Soft gelatin (softgel) capsules have long been the preferred dosage form for filling liquid, semisolid and poorly soluble ingredients in liquid vehicles in the nutraceutical industry. Softgel capsules however have their own set of shortcomings most of which can be resolved or mitigated to a great extent by liquid-filled hard capsules (LFHCs) – a new age and advanced dosage form.
The basic and most vital difference between LFHCs and soft gelatin capsule technologies is the process of encapsulation. In case of LFHCs, two-piece empty capsule shells are procured by nutraceutical manufacturers which are filled with a liquid or semisolid blend of medicament plus inactive ingredients and sealed subsequently. For manufacturing softgel capsules, an integrated process is employed which starts from preparing gelatin solution, to filling and encapsulating which is further followed by capsule drying under controlled operating environment. This entire operation that is carried out in-house by nutraceutical makers is rather cumbersome. Softgel capsules can be filled with only liquids or semisolids whereas LFHCs packed with liquid can further encapsulate tablets, capsules or pellets. Furthermore, the presence of liquid along with tablets, capsules or pellets filled in the capsule helps achieve multiple release profiles in one delivery system.
In addition to gelatin and water, softgel capsules contain plasticizer, usually glycerol, which is hygroscopic in nature, at a concentration of approximately 15%-30%. During the manufacturing of softgel capsules, the moisture content of the gelatin ribbon is approximately 30% to 50%, and equilibrium moisture content is achieved after several hours or in some cases even days of drying, based on the content that has been filled. But before reaching equilibrium moisture content, degradation of the inner content is possible if they contain moisture-sensitive molecules either due to the presence of the plasticizer in the shell or because of the high moisture content of the shell. LFHCs do not contain plasticizer and have significantly lower inherent moisture content, which is compatible with moisture-sensitive ingredients.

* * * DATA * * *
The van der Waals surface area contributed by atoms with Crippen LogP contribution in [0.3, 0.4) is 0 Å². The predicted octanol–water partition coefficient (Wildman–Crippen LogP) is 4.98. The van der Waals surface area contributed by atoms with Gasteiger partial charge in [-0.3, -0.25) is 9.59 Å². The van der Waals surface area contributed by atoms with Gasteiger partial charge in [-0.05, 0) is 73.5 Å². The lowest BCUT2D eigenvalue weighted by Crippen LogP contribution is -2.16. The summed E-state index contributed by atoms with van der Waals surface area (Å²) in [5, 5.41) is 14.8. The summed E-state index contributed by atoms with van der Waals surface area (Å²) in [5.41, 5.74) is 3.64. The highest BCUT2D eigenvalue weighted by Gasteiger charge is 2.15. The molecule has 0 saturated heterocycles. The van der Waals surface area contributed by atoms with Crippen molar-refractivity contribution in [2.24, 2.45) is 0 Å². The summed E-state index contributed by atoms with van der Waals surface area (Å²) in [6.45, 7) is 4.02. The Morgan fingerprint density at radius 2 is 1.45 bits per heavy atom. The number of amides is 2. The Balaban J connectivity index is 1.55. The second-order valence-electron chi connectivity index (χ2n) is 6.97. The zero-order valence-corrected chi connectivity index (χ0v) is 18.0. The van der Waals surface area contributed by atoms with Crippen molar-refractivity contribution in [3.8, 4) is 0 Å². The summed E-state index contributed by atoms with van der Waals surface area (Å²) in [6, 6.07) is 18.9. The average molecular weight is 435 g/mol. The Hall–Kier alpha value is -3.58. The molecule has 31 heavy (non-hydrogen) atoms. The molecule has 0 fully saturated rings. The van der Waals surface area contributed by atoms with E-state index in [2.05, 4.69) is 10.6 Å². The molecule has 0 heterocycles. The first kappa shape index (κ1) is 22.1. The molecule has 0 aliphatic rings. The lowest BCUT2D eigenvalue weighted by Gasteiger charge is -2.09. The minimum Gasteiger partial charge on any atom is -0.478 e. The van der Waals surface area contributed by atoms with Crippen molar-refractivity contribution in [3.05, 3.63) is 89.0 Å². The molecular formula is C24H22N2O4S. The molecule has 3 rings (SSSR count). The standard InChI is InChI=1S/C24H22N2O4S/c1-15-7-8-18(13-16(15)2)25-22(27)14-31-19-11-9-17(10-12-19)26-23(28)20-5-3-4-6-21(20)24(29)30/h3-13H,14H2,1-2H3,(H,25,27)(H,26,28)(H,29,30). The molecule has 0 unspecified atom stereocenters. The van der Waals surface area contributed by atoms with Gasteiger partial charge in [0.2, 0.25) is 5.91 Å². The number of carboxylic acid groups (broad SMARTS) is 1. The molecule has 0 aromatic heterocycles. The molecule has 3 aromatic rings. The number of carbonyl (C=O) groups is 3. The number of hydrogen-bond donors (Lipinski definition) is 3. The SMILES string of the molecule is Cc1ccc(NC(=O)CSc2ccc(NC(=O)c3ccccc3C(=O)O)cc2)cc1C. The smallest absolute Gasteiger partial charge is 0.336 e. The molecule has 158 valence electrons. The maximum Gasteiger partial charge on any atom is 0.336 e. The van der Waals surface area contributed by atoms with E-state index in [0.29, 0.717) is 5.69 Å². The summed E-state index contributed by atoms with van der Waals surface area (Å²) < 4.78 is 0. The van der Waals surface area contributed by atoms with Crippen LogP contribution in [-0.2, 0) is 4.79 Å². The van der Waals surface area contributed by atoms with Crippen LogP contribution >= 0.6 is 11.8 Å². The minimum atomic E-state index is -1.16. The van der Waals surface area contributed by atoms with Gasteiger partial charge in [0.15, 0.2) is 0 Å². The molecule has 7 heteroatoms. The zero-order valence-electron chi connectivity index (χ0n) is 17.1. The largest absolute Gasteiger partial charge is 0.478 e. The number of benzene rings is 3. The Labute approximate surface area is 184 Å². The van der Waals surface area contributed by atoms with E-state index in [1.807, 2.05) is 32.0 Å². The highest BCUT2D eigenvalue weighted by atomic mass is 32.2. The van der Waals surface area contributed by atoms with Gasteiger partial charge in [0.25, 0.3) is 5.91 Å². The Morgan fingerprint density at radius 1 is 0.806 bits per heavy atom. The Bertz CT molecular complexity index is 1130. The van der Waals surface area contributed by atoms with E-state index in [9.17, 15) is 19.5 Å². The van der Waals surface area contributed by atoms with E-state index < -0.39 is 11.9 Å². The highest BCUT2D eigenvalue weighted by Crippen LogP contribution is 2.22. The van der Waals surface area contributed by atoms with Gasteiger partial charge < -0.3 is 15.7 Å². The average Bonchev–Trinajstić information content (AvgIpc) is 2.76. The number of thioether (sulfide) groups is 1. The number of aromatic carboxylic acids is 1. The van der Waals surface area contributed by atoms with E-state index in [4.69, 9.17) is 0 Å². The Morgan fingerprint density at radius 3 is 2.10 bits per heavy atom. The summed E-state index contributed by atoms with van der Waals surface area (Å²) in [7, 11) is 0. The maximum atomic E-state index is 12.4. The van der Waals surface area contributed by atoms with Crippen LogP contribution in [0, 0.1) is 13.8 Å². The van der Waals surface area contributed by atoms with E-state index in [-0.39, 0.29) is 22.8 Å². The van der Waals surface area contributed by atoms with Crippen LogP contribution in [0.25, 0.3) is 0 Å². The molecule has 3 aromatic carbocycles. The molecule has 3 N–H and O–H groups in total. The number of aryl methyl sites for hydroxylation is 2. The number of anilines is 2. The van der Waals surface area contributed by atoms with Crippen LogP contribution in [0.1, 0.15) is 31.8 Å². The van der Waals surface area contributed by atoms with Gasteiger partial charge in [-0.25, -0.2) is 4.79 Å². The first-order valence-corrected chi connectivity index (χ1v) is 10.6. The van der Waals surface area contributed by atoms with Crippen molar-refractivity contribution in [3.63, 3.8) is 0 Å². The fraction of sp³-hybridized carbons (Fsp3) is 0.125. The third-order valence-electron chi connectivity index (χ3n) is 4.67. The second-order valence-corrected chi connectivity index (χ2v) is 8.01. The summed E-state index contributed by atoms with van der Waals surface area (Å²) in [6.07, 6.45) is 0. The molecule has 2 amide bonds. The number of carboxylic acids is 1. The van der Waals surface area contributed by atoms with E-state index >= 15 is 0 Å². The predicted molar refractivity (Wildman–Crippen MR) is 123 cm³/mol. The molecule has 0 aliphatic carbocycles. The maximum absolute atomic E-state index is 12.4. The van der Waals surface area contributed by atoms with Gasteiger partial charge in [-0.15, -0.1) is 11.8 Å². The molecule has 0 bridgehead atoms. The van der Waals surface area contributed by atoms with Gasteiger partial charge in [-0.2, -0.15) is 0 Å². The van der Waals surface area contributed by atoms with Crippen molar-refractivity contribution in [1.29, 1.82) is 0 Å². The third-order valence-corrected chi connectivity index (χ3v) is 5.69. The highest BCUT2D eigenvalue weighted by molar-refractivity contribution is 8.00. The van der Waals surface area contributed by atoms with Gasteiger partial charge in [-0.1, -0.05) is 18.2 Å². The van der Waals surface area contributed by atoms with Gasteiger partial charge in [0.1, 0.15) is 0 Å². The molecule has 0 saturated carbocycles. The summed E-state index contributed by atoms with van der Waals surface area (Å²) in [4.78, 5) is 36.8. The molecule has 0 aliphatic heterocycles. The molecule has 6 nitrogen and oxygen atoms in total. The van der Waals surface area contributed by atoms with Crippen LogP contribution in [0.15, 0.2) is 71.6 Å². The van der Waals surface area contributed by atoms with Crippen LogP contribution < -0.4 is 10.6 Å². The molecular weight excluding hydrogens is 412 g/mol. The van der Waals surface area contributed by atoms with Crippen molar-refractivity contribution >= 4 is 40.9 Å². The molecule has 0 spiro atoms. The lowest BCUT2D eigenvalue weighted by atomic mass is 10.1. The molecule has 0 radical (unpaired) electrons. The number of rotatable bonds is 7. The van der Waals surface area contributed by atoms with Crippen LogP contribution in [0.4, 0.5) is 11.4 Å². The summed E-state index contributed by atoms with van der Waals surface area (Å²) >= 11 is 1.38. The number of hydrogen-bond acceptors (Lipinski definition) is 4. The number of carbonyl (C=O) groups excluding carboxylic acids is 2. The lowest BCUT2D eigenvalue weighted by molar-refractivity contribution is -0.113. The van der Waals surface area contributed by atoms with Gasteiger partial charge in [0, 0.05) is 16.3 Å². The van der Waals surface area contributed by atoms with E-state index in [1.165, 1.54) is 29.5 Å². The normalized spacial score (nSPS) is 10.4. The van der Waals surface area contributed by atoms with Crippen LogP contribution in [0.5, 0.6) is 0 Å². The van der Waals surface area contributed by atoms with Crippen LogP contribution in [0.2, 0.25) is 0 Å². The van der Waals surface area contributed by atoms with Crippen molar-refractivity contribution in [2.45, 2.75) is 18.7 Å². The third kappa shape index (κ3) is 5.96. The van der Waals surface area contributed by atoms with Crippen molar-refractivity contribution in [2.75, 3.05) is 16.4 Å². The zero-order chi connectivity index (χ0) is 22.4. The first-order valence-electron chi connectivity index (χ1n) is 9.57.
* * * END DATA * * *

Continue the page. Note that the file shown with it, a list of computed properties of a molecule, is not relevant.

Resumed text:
The sealing temperature for softgel capsules is 37°C which means whatever is to be filled into these capsules must be in liquid state at this temperature. LFHCs on the other hand can be filled with hot liquids up to 75°C thus allowing a wider variety of ingredients to be filled in.
LFHCs can withstand higher temperature as compared to softgel capsules that under these conditions exhibit a tendency of sticking. Consequently, LFHCs offer longer shelf life. Unlike softgel capsules, LFHCs can be made not only from gelatin but also HPMC which is vegetarian, made of plant-sourced cellulose and well-suited for formulating dietary supplements.
High inherent moisture content, use of plasticizers, the unfeasibility of using ingredients with high melting point, cumbersome processing and the inability to withstand high temperature, are some of the challenges that surface while working with softgel capsules which can be well-managed with LFHCs, making them the ideal delivery system for holding liquids.